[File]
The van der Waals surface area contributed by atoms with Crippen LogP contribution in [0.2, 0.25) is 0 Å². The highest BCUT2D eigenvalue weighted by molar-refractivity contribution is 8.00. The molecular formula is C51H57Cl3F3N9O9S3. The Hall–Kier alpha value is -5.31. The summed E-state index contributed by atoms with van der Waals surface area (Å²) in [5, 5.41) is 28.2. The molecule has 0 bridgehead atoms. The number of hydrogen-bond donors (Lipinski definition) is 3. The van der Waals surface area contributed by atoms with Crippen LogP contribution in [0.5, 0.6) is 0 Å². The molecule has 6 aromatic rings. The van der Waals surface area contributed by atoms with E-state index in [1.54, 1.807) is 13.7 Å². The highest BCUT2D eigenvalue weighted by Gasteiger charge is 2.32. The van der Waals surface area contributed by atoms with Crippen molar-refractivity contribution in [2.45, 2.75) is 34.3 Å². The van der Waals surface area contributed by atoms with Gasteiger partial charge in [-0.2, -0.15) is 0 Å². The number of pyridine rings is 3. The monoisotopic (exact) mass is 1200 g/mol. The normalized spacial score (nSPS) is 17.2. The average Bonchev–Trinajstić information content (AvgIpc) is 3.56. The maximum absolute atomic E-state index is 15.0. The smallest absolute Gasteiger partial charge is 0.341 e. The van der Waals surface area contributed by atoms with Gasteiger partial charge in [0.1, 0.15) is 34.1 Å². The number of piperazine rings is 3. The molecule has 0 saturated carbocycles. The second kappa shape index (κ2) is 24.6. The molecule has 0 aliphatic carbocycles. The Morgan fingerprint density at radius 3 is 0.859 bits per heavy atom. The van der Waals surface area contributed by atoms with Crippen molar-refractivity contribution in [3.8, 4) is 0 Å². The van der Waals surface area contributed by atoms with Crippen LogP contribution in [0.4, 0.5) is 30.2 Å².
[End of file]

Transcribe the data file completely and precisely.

The van der Waals surface area contributed by atoms with Crippen LogP contribution in [0.2, 0.25) is 0 Å². The highest BCUT2D eigenvalue weighted by molar-refractivity contribution is 8.00. The molecular formula is C51H57Cl3F3N9O9S3. The Hall–Kier alpha value is -5.31. The summed E-state index contributed by atoms with van der Waals surface area (Å²) in [5, 5.41) is 28.2. The molecule has 0 bridgehead atoms. The number of hydrogen-bond donors (Lipinski definition) is 3. The van der Waals surface area contributed by atoms with Crippen LogP contribution in [0.5, 0.6) is 0 Å². The molecule has 6 aromatic rings. The van der Waals surface area contributed by atoms with E-state index in [1.54, 1.807) is 13.7 Å². The highest BCUT2D eigenvalue weighted by Gasteiger charge is 2.32. The van der Waals surface area contributed by atoms with Crippen molar-refractivity contribution in [2.45, 2.75) is 34.3 Å². The van der Waals surface area contributed by atoms with Gasteiger partial charge in [-0.2, -0.15) is 0 Å². The number of pyridine rings is 3. The monoisotopic (exact) mass is 1200 g/mol. The normalized spacial score (nSPS) is 17.2. The average Bonchev–Trinajstić information content (AvgIpc) is 3.56. The maximum absolute atomic E-state index is 15.0. The smallest absolute Gasteiger partial charge is 0.341 e. The van der Waals surface area contributed by atoms with Gasteiger partial charge in [0.1, 0.15) is 34.1 Å². The number of piperazine rings is 3. The molecule has 0 saturated carbocycles. The second kappa shape index (κ2) is 24.6. The molecule has 0 aliphatic carbocycles. The Morgan fingerprint density at radius 3 is 0.859 bits per heavy atom. The van der Waals surface area contributed by atoms with Crippen molar-refractivity contribution in [3.8, 4) is 0 Å². The van der Waals surface area contributed by atoms with Crippen LogP contribution in [0.4, 0.5) is 30.2 Å².